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Dan Explains: Widely successful Mars rover Opportunity has officially died

Back in 2004, two rovers landed separately on Mars.

Named Spirit and Opportunity, their mission was to just simply explore and do science on Mars. Originally slated to last 90 days, they chugged on a whole lot longer than that. Spirit’s mission concluded in 2010 after getting stuck in sand, but Opportunity just kept on going!

The rover made some major discoveries about Mars’s past and present, as well as its potential to harbor life. NASA's Jet Propulsion Lab drove Opportunity around for nearly 15 years!

The rover kept chugging along until a massive planet-wide dust storm last summer stopped Opportunity in its tracks. The solar panels that it ran on couldn’t get enough power because of all the dust. On June 10th 2018 it sent its last transmission, telling Earth “my batteries are low and it is getting dark.”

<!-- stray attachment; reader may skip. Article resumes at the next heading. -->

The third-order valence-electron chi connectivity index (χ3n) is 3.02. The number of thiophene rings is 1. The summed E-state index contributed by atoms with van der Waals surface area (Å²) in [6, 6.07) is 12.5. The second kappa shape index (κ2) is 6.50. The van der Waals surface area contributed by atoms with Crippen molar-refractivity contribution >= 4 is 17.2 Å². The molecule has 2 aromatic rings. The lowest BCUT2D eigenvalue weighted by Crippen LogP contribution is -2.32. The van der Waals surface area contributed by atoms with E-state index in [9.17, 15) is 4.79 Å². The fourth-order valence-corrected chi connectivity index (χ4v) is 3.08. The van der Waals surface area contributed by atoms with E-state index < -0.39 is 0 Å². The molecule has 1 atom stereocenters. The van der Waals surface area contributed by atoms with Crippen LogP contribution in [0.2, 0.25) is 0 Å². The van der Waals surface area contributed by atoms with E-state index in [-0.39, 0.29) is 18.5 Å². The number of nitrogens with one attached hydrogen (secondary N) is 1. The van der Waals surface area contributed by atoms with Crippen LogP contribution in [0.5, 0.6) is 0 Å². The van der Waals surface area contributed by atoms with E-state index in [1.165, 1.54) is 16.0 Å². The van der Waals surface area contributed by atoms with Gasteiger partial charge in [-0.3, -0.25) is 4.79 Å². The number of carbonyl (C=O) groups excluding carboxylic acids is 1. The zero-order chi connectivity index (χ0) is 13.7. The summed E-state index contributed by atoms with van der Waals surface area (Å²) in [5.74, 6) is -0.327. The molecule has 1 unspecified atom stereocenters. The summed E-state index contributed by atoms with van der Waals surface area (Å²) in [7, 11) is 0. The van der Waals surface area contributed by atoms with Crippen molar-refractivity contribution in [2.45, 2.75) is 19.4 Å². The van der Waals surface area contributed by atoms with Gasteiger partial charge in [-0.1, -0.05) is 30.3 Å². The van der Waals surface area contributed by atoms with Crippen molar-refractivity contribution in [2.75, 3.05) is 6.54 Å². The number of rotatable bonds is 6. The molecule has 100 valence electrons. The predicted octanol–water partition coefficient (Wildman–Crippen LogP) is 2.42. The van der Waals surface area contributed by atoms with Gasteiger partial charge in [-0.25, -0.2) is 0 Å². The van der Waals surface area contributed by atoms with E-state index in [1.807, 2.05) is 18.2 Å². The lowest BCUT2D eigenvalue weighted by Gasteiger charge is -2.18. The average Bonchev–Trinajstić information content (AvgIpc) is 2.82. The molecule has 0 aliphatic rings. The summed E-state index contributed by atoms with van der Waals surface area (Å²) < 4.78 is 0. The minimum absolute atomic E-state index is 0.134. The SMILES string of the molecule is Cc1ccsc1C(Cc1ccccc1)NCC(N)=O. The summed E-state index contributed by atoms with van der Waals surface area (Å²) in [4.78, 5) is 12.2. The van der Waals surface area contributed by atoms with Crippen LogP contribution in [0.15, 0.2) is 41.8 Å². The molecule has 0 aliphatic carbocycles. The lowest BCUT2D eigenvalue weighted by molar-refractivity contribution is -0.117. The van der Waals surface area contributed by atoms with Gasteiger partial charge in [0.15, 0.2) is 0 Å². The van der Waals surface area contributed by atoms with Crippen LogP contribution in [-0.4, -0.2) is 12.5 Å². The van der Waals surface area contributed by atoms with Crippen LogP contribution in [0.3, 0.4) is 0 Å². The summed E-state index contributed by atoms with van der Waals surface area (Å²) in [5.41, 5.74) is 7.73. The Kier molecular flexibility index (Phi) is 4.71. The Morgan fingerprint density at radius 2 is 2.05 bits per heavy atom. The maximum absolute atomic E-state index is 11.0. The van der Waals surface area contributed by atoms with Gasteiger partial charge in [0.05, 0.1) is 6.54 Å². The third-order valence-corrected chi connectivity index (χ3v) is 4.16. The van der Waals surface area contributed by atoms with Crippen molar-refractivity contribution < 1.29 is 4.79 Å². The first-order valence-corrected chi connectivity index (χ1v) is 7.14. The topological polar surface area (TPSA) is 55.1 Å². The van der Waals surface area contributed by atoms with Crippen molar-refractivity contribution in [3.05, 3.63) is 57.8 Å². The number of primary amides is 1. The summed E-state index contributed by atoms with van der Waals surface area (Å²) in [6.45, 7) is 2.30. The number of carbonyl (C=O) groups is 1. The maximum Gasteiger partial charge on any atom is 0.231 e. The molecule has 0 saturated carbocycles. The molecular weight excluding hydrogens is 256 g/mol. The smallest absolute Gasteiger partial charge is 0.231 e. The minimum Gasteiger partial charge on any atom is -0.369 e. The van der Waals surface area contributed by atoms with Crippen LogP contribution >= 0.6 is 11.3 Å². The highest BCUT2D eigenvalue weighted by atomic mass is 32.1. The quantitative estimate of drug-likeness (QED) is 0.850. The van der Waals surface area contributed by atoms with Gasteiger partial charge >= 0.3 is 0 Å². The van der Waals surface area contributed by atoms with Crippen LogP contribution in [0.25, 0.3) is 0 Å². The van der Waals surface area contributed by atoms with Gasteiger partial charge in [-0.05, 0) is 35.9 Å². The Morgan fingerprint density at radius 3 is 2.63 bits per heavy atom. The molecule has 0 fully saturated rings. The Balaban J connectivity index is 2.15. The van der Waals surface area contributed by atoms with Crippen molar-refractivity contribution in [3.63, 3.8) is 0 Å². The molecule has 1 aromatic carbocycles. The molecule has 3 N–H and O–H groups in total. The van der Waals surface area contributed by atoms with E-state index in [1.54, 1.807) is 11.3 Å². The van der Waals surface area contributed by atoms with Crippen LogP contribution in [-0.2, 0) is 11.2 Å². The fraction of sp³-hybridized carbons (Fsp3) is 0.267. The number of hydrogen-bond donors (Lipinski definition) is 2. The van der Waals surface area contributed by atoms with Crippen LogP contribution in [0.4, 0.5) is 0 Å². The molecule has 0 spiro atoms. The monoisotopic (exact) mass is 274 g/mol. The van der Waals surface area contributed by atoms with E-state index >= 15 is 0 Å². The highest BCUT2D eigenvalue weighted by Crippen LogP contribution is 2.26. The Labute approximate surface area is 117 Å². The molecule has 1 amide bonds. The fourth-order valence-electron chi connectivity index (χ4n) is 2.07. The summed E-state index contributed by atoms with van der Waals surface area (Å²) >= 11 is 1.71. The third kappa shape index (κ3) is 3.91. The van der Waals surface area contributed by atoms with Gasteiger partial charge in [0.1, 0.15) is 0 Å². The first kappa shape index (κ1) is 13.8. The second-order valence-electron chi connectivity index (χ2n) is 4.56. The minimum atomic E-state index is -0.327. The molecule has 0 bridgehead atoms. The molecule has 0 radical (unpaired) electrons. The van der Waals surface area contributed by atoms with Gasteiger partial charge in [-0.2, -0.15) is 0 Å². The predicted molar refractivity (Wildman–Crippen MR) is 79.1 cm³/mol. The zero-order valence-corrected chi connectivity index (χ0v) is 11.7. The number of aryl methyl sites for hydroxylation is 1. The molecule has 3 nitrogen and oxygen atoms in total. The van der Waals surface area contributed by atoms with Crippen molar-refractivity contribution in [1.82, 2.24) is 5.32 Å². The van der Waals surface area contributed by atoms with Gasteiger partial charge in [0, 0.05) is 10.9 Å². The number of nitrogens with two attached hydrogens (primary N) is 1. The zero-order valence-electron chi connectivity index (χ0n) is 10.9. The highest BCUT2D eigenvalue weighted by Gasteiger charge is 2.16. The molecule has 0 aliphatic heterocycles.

The team in mission control sent more than 835 messages to Opportunity since June but hadn’t received a response.

On Tuesday night, Opportunity’s team gathered together and sent one final message in the form of a song: Billie Holliday’s “I’ll Be Seeing You”. The message read: I'll find you in the morning sun, and when the night is new, I'll be looking at the moon, but I'll be seeing you.

Opportunity was declared dead on Martian day 5,352 of its 90-day mission.

In the next few decades, humans will likely begin to inhabit the red planet. At some moment in the future, a person in a spacesuit will walk up to the sand-covered rover and reflect on this small piece of technology that helped pave the way for interplanetary space travel.

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